Spanish translation of Sezen Aksu's "Avcı" (Hunter)

    [Guest submission]

    Some 217 artists have released a joint statement in support of Turkish singer Sezen Aksu, after she was targeted by President Recep Tayyip Erdoğan over the content of a song she released in 2017.

    “...We stand fully against this attack initiated against Sezen Aksu, who has been writing, singing and gifting several songs to the cultural accumulation of these lands for 47 years,” reads the artists’ statement. 

    “We do not want a country in which Aksu's freedom of expression is restricted and she is threatened with 'cutting off her tongue',” they wrote, adding that the singer “will never walk alone.” 

    This show of solidarity came in response to remarks in which Erdoğan threatened Aksu over her 2017 song, “It is a wonderful thing to live.”

    “No one can defame our Prophet Adam. It is our duty to cut those tongues,” Erdoğan said on Jan. 21, without explicitly mentioning Aksu's name. (He has since claimed that his statements were not directed at Aksu.)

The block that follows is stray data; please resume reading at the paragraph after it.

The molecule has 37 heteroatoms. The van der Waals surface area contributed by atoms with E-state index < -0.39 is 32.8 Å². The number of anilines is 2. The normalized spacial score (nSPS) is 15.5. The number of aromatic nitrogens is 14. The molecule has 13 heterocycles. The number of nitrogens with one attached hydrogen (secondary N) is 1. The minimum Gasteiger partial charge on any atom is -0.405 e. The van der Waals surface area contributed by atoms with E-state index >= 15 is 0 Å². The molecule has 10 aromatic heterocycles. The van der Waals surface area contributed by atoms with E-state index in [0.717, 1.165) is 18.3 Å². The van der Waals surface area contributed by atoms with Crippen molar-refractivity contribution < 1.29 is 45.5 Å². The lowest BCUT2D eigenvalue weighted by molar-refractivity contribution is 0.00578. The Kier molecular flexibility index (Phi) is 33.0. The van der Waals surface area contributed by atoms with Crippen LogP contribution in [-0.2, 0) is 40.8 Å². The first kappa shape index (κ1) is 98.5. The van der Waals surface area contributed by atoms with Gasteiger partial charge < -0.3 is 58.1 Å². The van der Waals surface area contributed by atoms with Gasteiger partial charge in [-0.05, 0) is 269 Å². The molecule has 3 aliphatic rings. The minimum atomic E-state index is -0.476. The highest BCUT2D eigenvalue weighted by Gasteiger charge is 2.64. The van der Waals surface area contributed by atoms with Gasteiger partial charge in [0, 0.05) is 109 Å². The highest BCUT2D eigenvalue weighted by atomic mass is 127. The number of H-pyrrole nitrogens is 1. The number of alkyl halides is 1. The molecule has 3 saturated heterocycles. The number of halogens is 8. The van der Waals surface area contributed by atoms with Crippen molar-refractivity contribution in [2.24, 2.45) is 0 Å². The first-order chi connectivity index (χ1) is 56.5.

Erdoğan's comments came after Islamists accused the song of going against “moral values” over lyrics which call Adam and Eve “ignorant.”

    In response, Aksu penned a new song titled “Hunter” (Avcı) with lyrics such as: “You cannot crush my tongue,” and, “You cannot make me sad; I am already very sad; wherever I look is pain; wherever I look is pain; I am the chase; you are the hunter.”

    Within just a couple of days, the lyrics of “Hunter” had been translated into more than 51 languages—from Arabic to Zulu—and disseminated widely across social media. 

    .  .  .

    Turkish artist Alaz Pesen performs a cover of Aksu's "Hunter" in his own translation:

    A sample of the multiple, multilingual translations of Aksu's "Avcı" lyrics (click image for better quality): 
    Image source: Rober Koptaş, on Twitter @roberkoptas 

  • 12/24/2021 12:53 | Brianna Salinas (Administrator)

    Hello, NOTIS members and friends: 

    We're excited to share another issue of our newsletter, The Northwest Linguist, with you!

    Our Winter 2021 issue includes:

    • farewell messages from our outgoing board members: Olga, Melody, and Shelley
    • updates and announcements from NOTIS's Committees and Divisions 
    • an exclusive interview with the University of Washington's Translation Studies Hub
    • a recap of Career Day 2021
    • a sneak peek into 2022... 
    • and more! 

    Click here to read the full newsletter. 

    We hope you'll enjoy what awaits you inside! 

    Happy holidays to all.